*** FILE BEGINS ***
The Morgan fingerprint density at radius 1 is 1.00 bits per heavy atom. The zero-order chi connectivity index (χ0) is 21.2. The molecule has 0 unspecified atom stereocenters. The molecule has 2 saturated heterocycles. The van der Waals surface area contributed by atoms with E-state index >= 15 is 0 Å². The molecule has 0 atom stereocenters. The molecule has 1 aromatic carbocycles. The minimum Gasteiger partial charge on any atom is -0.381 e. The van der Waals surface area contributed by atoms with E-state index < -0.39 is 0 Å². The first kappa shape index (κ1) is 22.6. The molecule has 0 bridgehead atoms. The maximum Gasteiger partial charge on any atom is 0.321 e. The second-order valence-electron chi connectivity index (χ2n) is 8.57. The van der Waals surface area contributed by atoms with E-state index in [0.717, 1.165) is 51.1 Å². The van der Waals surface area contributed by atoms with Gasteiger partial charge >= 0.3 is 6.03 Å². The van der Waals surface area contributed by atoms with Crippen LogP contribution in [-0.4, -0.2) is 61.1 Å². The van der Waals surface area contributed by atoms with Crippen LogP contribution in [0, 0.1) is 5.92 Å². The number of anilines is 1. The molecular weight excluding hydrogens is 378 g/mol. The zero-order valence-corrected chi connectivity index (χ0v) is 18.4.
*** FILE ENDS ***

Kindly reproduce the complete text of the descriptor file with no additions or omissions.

The Morgan fingerprint density at radius 1 is 1.00 bits per heavy atom. The zero-order chi connectivity index (χ0) is 21.2. The molecule has 0 unspecified atom stereocenters. The molecule has 2 saturated heterocycles. The van der Waals surface area contributed by atoms with E-state index >= 15 is 0 Å². The molecule has 0 atom stereocenters. The molecule has 1 aromatic carbocycles. The minimum Gasteiger partial charge on any atom is -0.381 e. The van der Waals surface area contributed by atoms with E-state index < -0.39 is 0 Å². The first kappa shape index (κ1) is 22.6. The molecule has 0 bridgehead atoms. The maximum Gasteiger partial charge on any atom is 0.321 e. The second-order valence-electron chi connectivity index (χ2n) is 8.57. The van der Waals surface area contributed by atoms with E-state index in [0.717, 1.165) is 51.1 Å². The van der Waals surface area contributed by atoms with Gasteiger partial charge >= 0.3 is 6.03 Å². The van der Waals surface area contributed by atoms with Crippen LogP contribution in [-0.4, -0.2) is 61.1 Å². The van der Waals surface area contributed by atoms with Crippen LogP contribution in [0, 0.1) is 5.92 Å². The number of anilines is 1. The molecular weight excluding hydrogens is 378 g/mol. The zero-order valence-corrected chi connectivity index (χ0v) is 18.4.